The ideas of humanism has contributed to a significant extant to the ideas of the Renaissance. Humanist learned to know the Classics from the original texts.
A significant humanist from France is Guillaume Budé (1467-1530).
|Guillaume Budé (bron: wikimedia.org)|
Budé was born at Paris in 1467 as member from a family with many people working in court. His father was a counselor of the king.
Budé began studying law in Orléans, but did not finish it. It might not have been the right study for him, or he may have had not enough motivation. He by himself said that he 'spoilt his youth by dealing with horses and hunting.' Only at 23, he got interested in literature.
By then, he started to read rapidly the books from his father's library, and spent most of his money on books in Latin and Greek. He went on autodidactic tour and learnt himself Latin and Greek, becoming more fluent in the last one. He may be regarded as one of the greatest specialists in Greek language of his time. To me it is not known if he also mastered Classical Hebrew, the 'third classical language.' His son Louis Budé knew it, because he taught the language in Geneva.
Budé also learned philosophy, theology and medicines. It is not clear to which extant he knew these subjects.
As his father, he became secretary at court under Louis XII. In this time Budé travelled to Venice and Rome. These travels may have influenced his humanist thoughts.Under king François I, who was fond of Budé, Budé's influence rose.
His knowledge of the Latin and Greek language brought him to the idea to restore the classic education in France. Real Christian students had to not only learn the Bible and the writings of the church fathers, but also especially classical and original texts. This would give the students the skill to recognize truth whenever they encounter a text.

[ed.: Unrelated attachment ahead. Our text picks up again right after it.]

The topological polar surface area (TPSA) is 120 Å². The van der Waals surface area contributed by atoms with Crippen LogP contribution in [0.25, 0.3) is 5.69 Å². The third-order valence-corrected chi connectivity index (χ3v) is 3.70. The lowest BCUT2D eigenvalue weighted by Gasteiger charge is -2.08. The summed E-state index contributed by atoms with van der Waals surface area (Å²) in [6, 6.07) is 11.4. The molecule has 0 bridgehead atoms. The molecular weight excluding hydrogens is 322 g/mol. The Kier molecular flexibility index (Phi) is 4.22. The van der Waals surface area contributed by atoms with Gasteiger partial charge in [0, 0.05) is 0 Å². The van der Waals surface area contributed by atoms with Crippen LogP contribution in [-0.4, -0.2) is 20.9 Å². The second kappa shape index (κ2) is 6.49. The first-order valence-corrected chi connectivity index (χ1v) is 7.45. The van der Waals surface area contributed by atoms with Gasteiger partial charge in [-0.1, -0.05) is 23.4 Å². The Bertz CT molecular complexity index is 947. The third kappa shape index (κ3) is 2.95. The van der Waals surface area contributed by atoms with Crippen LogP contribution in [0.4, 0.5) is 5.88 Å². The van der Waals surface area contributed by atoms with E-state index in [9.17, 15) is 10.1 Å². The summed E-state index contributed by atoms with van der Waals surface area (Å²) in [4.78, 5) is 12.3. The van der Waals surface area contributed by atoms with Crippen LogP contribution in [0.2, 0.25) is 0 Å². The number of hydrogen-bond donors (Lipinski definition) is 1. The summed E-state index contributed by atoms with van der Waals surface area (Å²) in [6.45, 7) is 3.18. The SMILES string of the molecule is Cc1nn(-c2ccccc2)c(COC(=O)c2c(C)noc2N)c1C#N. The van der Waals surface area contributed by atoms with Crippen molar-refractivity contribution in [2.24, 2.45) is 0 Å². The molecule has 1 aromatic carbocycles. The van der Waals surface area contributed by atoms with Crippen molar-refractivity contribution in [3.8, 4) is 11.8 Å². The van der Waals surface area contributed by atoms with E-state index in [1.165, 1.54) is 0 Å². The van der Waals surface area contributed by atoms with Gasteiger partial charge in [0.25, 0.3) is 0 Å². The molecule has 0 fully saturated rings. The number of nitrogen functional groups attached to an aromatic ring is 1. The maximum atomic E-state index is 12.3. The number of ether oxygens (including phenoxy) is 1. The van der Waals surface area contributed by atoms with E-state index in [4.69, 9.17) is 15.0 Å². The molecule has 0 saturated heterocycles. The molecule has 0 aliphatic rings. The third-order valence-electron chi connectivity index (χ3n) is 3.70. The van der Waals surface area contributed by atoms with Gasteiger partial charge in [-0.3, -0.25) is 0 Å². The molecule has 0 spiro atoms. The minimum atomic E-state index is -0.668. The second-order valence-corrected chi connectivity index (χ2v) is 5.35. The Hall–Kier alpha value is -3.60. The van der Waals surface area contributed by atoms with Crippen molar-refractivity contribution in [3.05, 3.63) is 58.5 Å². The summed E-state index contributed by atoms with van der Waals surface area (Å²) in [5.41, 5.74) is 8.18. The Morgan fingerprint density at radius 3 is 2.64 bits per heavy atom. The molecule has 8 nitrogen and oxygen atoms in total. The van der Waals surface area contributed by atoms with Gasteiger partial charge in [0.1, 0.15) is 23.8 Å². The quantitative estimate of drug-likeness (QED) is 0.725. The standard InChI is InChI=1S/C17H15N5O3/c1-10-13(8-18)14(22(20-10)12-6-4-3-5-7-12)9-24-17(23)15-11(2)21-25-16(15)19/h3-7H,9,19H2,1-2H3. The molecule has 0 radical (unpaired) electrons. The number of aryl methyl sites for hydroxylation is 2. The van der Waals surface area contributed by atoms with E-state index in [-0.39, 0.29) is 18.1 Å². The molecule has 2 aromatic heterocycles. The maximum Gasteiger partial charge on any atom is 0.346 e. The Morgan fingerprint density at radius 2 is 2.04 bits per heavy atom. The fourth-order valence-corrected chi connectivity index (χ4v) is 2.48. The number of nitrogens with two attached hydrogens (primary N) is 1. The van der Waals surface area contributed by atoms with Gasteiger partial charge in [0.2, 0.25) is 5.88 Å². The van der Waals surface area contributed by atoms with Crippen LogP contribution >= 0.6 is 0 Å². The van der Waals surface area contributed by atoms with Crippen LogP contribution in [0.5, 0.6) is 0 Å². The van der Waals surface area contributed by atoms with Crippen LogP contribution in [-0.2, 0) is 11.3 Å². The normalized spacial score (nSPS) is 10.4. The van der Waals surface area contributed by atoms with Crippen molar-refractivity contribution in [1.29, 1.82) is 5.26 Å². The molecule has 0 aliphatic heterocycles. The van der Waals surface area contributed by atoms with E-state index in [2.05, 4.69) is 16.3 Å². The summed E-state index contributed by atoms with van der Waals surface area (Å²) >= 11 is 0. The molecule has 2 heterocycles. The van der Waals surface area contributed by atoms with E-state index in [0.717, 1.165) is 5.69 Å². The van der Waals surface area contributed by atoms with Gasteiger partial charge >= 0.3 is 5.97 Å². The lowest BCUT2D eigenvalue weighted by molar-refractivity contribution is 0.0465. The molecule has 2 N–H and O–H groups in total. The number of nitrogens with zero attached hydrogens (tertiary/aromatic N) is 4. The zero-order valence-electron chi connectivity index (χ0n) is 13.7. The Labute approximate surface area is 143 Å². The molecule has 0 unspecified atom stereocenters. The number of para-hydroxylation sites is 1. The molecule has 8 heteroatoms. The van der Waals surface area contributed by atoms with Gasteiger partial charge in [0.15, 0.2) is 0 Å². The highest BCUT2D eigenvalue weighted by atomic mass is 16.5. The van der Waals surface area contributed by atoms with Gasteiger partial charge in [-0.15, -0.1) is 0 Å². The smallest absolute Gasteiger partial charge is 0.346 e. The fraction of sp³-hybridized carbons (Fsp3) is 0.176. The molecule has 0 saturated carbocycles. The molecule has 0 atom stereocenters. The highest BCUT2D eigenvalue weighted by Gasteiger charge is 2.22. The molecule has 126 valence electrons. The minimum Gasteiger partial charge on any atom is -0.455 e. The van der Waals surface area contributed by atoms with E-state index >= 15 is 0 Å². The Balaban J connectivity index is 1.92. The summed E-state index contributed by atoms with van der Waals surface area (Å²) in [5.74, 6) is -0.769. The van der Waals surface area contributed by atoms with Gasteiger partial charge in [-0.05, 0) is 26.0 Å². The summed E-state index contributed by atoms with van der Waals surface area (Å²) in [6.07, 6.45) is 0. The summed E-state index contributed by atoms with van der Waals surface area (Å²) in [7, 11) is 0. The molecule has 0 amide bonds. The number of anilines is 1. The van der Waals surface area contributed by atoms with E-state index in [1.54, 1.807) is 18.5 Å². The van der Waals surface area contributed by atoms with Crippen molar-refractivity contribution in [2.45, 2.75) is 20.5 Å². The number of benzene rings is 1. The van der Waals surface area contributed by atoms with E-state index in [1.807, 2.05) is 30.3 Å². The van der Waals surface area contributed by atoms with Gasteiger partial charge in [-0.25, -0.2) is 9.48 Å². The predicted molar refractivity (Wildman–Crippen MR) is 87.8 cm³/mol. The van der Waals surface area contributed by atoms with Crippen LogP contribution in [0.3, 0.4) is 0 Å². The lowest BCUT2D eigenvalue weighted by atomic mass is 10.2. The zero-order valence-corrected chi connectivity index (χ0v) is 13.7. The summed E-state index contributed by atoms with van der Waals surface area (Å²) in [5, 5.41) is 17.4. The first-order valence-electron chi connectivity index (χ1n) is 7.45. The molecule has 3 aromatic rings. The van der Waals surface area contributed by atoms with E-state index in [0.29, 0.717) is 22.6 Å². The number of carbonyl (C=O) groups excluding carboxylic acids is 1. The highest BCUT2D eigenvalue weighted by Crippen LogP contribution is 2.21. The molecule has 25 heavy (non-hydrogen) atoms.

He suggested the king the idea building a school in which Greek, Hebrew and mathematics should have been taught. In 1530, the school was built and got the name Collegium Trilinguae. Today, the school is known as the Collège de France. Budé asked the Dutch humanist Erasmus to lead the school, but he refused.
Budé also was involved by setting up the Bibliothèque de Fontainebleau, which later moved to Paris to become the Bibliothèque National.
Budé lived in a religiously restless time, when the church began falling apart. By himself, he stayed Catholic till his death. It is however claimed that towards the end of his life he developed Calvinist tendencies. In 1540 he died in Paris. He made the awkward request to bury him at night.
His widow, Roberte le Lieur, and his family certainly was Calvinistic, and went to Geneva. Budé's son-in-law, Guillaume de Trie, was a friend of Calvin himself.
From his actions, Budé clearly can be seen as a humanist. His intention for building the Collegium Trilinguae, make clear he attached importance to studying original sources in their original languages.
From his books, Budé's interest in the Classics can be drawn. In his book "Annationes in XXIV libros Pandectarum", he compares Roman pandectae, in where Roman law is described, and molded it in a standard work on Roman law.
In 1514, Budé gained publicity from his book "De asse et partibus", in where he deals with ancient Greek and Roman coins, weights and measures.
Another important work written in 1533 is "De studio literarum recte et commode instituendo". This work is important for humanists because it deals with the "ideal of a whole culture as preparation for a Christian mind.". Budé seemingly wanted to spread the improved Christianity, drawn from original sources.
Further on, Budé left mostly books that improved the study of Greek, letters written in Greek, and dictionaries.
Budé is of importance for later people, because of his restoration of the in the medieval period decayed study of Greek language, books on other topics from the classic period, and because of his foundation of the contemporary Collège de France.
A search for Guillaume Budé (or in Latin: Budaeus) on google books shows a lot of books about him.